Microsoft Office Tutorials and References
In Depth Information
In this case, the reference to cell C1 is an absolute reference; it will not be adjusted for the cells in the selected
range — which is just what you want. The data validation formula for cell A2 looks like this:
=A2>$C$1
The relative cell reference is adjusted, but the absolute cell reference is not.
Data Validation Formula Examples
The following sections contain a few data validation examples that use a formula entered directly into the For-
mula control on the Settings tab of the Data Validation dialog box. These examples help you understand how to
create your own data validation formulas.
All the examples in this section are available at this topic's website. The file is named
data validation examples.xlsx.
Accepting text only
Excel has a data validation option to limit the length of text entered into a cell, but it doesn't have an option to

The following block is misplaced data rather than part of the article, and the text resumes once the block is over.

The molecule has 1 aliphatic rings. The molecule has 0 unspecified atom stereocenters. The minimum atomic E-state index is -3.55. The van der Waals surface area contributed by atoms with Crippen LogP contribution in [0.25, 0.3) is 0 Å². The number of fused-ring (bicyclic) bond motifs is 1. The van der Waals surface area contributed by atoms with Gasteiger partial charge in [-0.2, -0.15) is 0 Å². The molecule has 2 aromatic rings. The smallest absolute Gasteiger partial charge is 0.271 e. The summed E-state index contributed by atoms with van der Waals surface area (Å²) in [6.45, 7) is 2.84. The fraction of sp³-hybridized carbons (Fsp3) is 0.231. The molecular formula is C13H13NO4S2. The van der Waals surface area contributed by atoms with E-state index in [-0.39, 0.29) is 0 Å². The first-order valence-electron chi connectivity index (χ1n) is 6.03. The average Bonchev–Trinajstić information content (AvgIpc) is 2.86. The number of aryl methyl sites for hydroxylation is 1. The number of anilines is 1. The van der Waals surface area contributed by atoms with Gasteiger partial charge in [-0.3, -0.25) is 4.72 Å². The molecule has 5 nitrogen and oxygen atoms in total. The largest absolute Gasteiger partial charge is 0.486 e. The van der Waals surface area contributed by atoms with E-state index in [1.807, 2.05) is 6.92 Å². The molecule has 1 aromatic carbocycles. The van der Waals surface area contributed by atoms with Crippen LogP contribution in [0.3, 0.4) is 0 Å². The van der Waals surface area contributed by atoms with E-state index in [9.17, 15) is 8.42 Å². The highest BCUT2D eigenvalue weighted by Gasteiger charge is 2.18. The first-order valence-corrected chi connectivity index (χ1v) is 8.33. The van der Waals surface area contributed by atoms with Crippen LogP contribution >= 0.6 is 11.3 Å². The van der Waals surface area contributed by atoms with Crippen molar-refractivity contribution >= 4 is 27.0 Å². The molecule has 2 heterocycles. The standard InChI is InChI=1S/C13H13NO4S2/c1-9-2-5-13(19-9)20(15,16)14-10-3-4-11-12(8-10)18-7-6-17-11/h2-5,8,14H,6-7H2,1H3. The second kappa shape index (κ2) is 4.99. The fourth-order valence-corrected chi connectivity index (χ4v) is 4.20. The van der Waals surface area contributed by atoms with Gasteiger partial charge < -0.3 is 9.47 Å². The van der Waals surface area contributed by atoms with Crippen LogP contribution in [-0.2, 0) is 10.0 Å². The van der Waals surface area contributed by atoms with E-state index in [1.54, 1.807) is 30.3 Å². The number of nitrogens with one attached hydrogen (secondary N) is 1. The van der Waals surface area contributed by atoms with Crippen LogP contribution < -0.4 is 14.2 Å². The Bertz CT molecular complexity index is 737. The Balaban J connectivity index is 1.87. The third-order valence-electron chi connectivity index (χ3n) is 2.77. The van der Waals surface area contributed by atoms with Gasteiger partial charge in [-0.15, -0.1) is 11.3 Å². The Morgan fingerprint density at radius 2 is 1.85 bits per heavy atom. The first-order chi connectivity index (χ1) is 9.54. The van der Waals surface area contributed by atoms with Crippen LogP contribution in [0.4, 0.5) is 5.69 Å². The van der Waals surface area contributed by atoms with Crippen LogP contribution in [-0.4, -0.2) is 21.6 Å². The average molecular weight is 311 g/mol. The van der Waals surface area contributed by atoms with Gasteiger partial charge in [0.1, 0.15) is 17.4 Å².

force text (rather than a number) into a cell. To force a cell or range to accept only text (no values), use the fol-
lowing data validation formula:
=ISTEXT(A1)
This formula assumes that the active cell in the selected range is cell A1.
Accepting a larger value than the previous cell
The following data validation formula enables the user to enter a value only if it's greater than the value in the
cell directly above it:
=A2>A1
This formula assumes that A2 is the active cell in the selected range. Note that you can't use this formula for a
cell in row 1.
Accepting nonduplicate entries only
The following data validation formula does not permit the user to make a duplicate entry in the range A1:C20:
=COUNTIF($A$1:$C$20,A1)=1
This is a logical formula that returns TRUE if the value in the cell occurs only one time in the A1:C20 range.
Otherwise, it returns FALSE, and the Duplicate Entry dialog box is displayed.
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